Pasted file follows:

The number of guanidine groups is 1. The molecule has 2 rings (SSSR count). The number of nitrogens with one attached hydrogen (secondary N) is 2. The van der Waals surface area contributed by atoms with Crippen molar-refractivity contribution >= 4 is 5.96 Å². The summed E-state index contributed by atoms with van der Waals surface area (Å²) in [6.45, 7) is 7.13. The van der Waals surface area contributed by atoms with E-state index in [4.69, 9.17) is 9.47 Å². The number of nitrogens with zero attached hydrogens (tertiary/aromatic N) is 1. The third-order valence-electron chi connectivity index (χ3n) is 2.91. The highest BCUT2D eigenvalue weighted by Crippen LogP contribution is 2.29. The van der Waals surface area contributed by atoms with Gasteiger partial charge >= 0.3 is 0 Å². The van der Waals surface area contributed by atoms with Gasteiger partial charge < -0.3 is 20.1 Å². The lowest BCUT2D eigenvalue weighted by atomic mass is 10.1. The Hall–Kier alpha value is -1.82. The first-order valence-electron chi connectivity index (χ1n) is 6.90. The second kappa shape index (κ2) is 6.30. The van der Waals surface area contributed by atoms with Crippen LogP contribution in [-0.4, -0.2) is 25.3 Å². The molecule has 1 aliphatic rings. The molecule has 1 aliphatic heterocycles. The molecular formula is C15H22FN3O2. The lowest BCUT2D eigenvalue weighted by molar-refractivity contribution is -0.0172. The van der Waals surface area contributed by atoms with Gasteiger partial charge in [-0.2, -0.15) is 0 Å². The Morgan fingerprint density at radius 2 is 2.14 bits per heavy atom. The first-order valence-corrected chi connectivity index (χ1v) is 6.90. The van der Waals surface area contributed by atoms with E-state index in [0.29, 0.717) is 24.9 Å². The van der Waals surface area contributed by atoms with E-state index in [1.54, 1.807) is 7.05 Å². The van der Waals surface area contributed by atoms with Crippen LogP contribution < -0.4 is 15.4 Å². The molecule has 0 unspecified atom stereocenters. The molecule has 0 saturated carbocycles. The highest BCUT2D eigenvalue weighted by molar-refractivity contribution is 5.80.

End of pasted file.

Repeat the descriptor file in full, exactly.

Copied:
The number of guanidine groups is 1. The molecule has 2 rings (SSSR count). The number of nitrogens with one attached hydrogen (secondary N) is 2. The van der Waals surface area contributed by atoms with Crippen molar-refractivity contribution >= 4 is 5.96 Å². The summed E-state index contributed by atoms with van der Waals surface area (Å²) in [6.45, 7) is 7.13. The van der Waals surface area contributed by atoms with E-state index in [4.69, 9.17) is 9.47 Å². The number of nitrogens with zero attached hydrogens (tertiary/aromatic N) is 1. The third-order valence-electron chi connectivity index (χ3n) is 2.91. The highest BCUT2D eigenvalue weighted by Crippen LogP contribution is 2.29. The van der Waals surface area contributed by atoms with Gasteiger partial charge >= 0.3 is 0 Å². The van der Waals surface area contributed by atoms with Gasteiger partial charge < -0.3 is 20.1 Å². The lowest BCUT2D eigenvalue weighted by atomic mass is 10.1. The Hall–Kier alpha value is -1.82. The first-order valence-electron chi connectivity index (χ1n) is 6.90. The second kappa shape index (κ2) is 6.30. The van der Waals surface area contributed by atoms with Crippen LogP contribution in [-0.4, -0.2) is 25.3 Å². The molecule has 1 aliphatic rings. The molecule has 1 aliphatic heterocycles. The molecular formula is C15H22FN3O2. The lowest BCUT2D eigenvalue weighted by molar-refractivity contribution is -0.0172. The van der Waals surface area contributed by atoms with Gasteiger partial charge in [-0.2, -0.15) is 0 Å². The Morgan fingerprint density at radius 2 is 2.14 bits per heavy atom. The first-order valence-corrected chi connectivity index (χ1v) is 6.90. The van der Waals surface area contributed by atoms with E-state index in [0.29, 0.717) is 24.9 Å². The van der Waals surface area contributed by atoms with E-state index in [1.54, 1.807) is 7.05 Å². The van der Waals surface area contributed by atoms with Crippen LogP contribution < -0.4 is 15.4 Å². The molecule has 0 unspecified atom stereocenters. The molecule has 0 saturated carbocycles. The highest BCUT2D eigenvalue weighted by molar-refractivity contribution is 5.80.